And Rav Yitzchok Tuvia Weiss?

“I knew him, but he was in Antwerp and I was in Brussels. Today, he is the av bais din of the Eidah Hachareidis in Yerushalayim. Rav Schiff took his place.”

Did Rav Yitzchok Tuvia Weiss always share the views of the Eidah Hachareidis?

“I think so. The Machzikei Hadas community is very strict and very strongly chareidi. After all, he took the place of Rav Kreiswirth, and Rav Kreiswirth himself was like an entire world of chesed and Torah. It is impossible to describe what he accomplished.”

Did you have any personal interactions with Rav Kreiswirth? Did he ask you to come with him to solicit funds from a philanthropist, perhaps?

“Every door opened to Rav Kreiswirth; he didn’t need anyone else’s help for that. He would always receive help from anyone he asked for it. He had an incredible personality.”

Did you work together closely?

“Yes. But the kehillos here in Belgium are autonomous. Even though the Consistoire represents all the communities in the Belgian government, which makes us connected, each kehillah deals with its individual problems on its own.”

Were there any issues on which he told you what the Consistoire should do? Did he give you instructions on how to deal with the government and the EU?

“He didn’t have to do that, because he had his own delegate. When we had the problem with shechitah in our dealings with the EU, Rav Kreiswirth tapped Rav Pinchos Kornfeld to work on the issue, and Rav Kornfeld and I worked together to address the problem. Rav Kornfeld reported regularly to Rav Kreiswirth on what we were doing.”

• • •

The day before our interview, Rabbi Gigi was present at a press conference where one of his colleagues quoted a report issued a month earlier by the Ministry of Diaspora Affairs in Israel, which noted a decline in anti-Semitic incidents in France. Although I wouldn’t want to spoil the celebration over that, I should point out that the report also identified the reason for the drop: Jews have been hiding their Jewish identities when they are in public, thus presenting fewer targets for attacks. That is hardly a decline in anti-Semitism.

Is there anti-Semitism in Europe?

“I think so. There is hatred for the yarmulka. I think that in terms of anti-Semitism, you can go out in public without a yarmulke and you will not have a problem. If a goy sees you without a yarmulka, he won’t care. The reason that the yarmulka is dangerous is that there are Arabs who live in certain areas, in Brussels and in other places. Most of them want to live in peace and quiet, but there are some who are violent and will abuse a child if they see him walking on the street with a yarmulka. It isn’t exactly anti-Semitism that we are talking about; it is a sort of hatred that the media has injected into people. They send the message that there is a war between Israel and the Palestinians, and that the Israelis are the oppressors. The result is that Muslims all over the world feel that they have an opportunity to protest.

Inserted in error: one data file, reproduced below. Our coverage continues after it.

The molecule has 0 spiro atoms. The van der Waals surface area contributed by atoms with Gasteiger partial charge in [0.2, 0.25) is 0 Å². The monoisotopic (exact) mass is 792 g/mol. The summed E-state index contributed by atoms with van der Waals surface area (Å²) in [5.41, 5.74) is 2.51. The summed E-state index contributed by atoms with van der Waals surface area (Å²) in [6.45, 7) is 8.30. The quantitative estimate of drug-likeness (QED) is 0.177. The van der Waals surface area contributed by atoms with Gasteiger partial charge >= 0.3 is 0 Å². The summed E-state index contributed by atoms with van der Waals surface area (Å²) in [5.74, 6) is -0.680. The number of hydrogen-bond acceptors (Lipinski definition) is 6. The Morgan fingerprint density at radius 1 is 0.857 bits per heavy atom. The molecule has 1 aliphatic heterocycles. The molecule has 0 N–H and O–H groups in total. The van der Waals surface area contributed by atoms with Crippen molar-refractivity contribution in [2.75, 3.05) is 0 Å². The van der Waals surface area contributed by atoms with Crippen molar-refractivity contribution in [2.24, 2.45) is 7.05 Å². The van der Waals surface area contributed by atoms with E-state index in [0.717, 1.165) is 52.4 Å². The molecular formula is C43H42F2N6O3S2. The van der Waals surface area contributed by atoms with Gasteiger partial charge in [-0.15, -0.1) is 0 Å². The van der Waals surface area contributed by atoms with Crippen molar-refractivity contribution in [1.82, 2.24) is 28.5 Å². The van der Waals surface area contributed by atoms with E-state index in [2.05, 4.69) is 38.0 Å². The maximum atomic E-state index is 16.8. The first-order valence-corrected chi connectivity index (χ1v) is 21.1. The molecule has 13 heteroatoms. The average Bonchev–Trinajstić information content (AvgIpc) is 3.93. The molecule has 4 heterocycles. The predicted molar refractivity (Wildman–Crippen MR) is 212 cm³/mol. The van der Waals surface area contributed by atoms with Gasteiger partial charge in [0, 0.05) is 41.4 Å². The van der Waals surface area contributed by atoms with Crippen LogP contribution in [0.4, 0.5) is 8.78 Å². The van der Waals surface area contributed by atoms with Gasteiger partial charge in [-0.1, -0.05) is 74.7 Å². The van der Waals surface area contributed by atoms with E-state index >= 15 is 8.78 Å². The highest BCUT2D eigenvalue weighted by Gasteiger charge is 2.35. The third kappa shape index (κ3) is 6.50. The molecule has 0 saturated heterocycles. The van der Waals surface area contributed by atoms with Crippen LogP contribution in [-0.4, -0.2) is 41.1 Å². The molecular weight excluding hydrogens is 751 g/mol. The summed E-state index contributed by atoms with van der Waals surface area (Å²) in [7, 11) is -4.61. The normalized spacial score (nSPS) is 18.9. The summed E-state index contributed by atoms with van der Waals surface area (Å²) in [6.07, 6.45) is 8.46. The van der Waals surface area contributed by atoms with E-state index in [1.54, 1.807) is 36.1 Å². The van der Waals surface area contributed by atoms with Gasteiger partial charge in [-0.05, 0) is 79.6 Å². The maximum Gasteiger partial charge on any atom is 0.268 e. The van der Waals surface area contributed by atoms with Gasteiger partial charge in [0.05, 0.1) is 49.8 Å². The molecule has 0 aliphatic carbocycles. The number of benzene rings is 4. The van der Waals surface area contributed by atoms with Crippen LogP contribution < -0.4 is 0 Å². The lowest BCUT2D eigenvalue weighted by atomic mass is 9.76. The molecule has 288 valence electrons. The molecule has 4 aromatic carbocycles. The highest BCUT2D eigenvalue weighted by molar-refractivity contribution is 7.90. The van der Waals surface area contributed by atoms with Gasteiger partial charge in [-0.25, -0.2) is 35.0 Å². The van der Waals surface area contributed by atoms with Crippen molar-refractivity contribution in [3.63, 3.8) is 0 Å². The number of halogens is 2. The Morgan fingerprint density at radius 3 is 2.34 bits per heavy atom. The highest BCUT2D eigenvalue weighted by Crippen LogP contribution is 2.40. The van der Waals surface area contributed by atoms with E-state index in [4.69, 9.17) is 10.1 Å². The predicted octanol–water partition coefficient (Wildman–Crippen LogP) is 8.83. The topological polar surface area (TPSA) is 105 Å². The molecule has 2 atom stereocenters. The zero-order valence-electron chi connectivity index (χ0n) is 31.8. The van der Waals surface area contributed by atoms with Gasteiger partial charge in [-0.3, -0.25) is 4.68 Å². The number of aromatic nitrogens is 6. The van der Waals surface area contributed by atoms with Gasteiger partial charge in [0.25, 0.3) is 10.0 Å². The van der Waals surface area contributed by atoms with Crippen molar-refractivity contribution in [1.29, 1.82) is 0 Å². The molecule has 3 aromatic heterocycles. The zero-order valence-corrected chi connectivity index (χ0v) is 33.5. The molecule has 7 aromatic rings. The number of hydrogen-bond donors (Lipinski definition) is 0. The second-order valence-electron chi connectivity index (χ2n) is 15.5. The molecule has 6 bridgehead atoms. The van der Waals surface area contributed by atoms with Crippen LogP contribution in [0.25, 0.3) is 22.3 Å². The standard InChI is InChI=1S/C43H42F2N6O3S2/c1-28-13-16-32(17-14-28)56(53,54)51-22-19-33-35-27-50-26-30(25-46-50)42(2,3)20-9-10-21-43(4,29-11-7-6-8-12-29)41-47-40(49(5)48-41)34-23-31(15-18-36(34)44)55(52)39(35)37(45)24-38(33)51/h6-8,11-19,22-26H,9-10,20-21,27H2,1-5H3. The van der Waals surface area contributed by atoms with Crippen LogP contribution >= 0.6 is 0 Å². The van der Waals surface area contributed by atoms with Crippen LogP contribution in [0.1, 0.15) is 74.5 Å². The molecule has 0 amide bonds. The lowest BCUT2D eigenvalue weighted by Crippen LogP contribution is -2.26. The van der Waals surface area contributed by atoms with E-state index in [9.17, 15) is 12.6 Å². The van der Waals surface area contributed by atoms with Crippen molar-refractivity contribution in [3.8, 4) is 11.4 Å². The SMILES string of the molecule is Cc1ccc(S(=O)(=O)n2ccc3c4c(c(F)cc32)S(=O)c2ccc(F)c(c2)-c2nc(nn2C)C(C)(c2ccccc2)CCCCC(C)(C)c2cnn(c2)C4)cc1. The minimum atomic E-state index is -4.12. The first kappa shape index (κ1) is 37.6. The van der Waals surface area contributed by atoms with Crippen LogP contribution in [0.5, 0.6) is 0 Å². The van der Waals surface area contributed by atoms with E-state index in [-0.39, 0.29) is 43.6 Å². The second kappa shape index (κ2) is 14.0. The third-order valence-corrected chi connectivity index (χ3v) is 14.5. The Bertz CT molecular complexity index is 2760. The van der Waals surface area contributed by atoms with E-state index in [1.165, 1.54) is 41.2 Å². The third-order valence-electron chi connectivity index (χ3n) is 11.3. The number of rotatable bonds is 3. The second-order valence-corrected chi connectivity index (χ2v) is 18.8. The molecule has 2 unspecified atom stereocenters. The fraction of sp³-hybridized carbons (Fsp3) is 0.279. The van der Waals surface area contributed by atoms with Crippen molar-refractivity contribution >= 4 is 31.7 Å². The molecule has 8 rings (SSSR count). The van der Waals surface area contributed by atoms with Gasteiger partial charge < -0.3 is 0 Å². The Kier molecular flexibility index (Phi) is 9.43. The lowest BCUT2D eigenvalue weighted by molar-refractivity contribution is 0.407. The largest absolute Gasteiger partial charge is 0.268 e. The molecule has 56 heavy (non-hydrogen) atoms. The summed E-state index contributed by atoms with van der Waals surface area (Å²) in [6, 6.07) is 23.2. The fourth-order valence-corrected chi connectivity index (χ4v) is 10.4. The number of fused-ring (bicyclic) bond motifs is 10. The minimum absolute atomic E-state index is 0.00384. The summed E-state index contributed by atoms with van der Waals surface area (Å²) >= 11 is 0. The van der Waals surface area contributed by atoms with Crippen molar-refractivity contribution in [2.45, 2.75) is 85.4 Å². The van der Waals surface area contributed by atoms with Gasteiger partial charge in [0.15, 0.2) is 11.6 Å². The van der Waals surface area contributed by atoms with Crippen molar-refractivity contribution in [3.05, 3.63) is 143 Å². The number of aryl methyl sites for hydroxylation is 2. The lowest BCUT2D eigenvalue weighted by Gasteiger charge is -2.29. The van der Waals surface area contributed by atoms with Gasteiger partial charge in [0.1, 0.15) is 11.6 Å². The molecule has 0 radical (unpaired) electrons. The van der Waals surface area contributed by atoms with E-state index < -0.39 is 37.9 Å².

Then what you are saying is basically that the State of Israel is causing a rise in anti-Semitism, even if it is indirectly.

“Well, what should they do? They have to defend themselves.”

It seems to me that you are understating the situation. It isn’t just that there are Muslims in their own neighborhoods who would harass a little boy with a yarmulka. There are those who wanted to cut off the fingers of a Jewish young man in the heart of Paris. There have been terror attacks and murders. I believe that there are places where Jews are afraid to walk in the streets.

“It’s true that there are places where we can’t go.”

Let’s move on to the subject of shechitah. All we know right now is that the district of Wallonia in Belgium passed a law against shechitah, and you have set out to fight it. First of all, what is Wallonia?